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The 1969 Woodstock concert might very well be the most legendary concert of all time. Not just only because who all performed but even more so the stuff and atmosphere surrounding the entire event. It was held at the height of the flower power craze and the entire event became much bigger and longer than eventually anticipated, resulting in some crazy events, as can be seen in this documentary.

Yes, it is a documentary but it doesn't really feel like one. This sounds like a bad thing but it really isn't. It isn't a documentary that gives you any insightful information about the planning and execution of the whole event, with lots of backstage footage but it more is one that simply shows all of the stuff, as it happened. This gives you more the sort of feeling of what it must had been like, on and around the farm fields, the concert was being held on. Nothing about this documentary feels planned, as if they were just simply shooting away as much material as possible, which later got put together in the editing room by none other than Martin Scorsese, among many others.

But the main emphasis is really put on its music and artist, with occasionally some footage of the festival attendees and the people living in the area, responding to all of the events. I liked it that it showed all of the events from many different perspectives and wasn't only just focusing on the beautiful and positive things that went on.

But really, when the music plays, there are absolutely no distractions from it. The camera is filming the artist from the front only and doesn't ever cuts or swirls away from them. I liked this approach, which is quite different from normal other concert movies that often tend to focus on the audience as well.

And there truly is some great music in this movie, played by some big name stars. I was actually surprised how I was able to recognize pretty much all of the artist that were on stage, even though all of them and their biggest hits were far before my time. It should tell you something about how legendary some of the persons that perform at Woodstock were. Janis Joplin, The Who, Santana, Joe Cocker and of course Jimi Hendrix, just to name a few, all make their appearances.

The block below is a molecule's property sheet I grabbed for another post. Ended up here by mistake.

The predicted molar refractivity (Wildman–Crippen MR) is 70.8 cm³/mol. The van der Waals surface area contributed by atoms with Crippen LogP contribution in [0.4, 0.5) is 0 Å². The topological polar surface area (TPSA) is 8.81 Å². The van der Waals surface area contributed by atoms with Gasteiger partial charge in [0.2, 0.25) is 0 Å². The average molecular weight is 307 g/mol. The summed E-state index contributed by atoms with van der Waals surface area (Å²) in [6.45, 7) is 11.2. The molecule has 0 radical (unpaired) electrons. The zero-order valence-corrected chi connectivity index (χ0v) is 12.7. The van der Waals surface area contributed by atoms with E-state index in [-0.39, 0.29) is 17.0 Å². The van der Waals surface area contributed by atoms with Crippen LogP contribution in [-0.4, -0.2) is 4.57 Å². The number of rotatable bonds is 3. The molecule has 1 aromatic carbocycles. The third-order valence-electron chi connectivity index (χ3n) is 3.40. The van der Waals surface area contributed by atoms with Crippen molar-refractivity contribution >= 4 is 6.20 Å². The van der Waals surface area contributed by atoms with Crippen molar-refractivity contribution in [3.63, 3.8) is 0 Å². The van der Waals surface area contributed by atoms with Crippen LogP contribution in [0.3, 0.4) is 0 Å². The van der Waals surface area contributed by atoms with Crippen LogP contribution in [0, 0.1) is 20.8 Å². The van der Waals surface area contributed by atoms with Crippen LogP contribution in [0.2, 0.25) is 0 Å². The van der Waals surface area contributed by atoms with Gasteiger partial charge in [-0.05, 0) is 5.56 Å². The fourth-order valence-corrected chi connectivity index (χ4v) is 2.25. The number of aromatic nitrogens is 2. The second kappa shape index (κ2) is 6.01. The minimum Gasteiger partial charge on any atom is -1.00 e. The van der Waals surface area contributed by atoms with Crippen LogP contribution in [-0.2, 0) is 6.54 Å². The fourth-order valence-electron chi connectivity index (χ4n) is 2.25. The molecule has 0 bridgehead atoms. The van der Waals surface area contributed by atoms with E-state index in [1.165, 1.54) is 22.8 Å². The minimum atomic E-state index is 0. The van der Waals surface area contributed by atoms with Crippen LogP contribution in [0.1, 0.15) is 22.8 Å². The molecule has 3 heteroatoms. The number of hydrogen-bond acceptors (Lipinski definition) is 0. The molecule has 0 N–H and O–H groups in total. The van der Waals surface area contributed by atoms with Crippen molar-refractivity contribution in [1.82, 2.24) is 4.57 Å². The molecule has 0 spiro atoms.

The documentary is also really a testament of its time. It shows the atmosphere and the whole state of minds and mentality of youngsters, around that time. Searching for love and peace, with the help of some music..and lots of illegal substances! I can imaging how this bothered some 'older' people and different people around that time but now days, it's actually quite fun to watch all. It putted many of the festival goers into a certain mood, which also made them do some crazy things. One of the craziest things I saw in this documentary was a naked man dancing with a real sheep in his arms, in the middle of a big crowed. Why? Because he could of course! No one that looked surprised or bothered by it, just because it fitted in with the whole ideology and mentality of certain youngsters around that time. Everybody was allowed to do what he wanted and whatever made him or her happy, as long as it didn't involved any aggression.

It's a really long and extensive portrayal of the Woodstock events. Depending on which version you are watching, the running time is close to 4 hours. And not only that, it often is using split-screens, so basically there is about 6 or 7 hours of footage to be seen in this documentary. It probably also helps to make it good and suitable for repeated viewings.

Simply a must-see for the movie lovers and for those who enjoy a good concert registration, or are curious to find out what all that buzz about that 'old' Woodstock concert event was all about.

8/10

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About Frank Veenstra

Watches movies...writes about them...and that's it for now.
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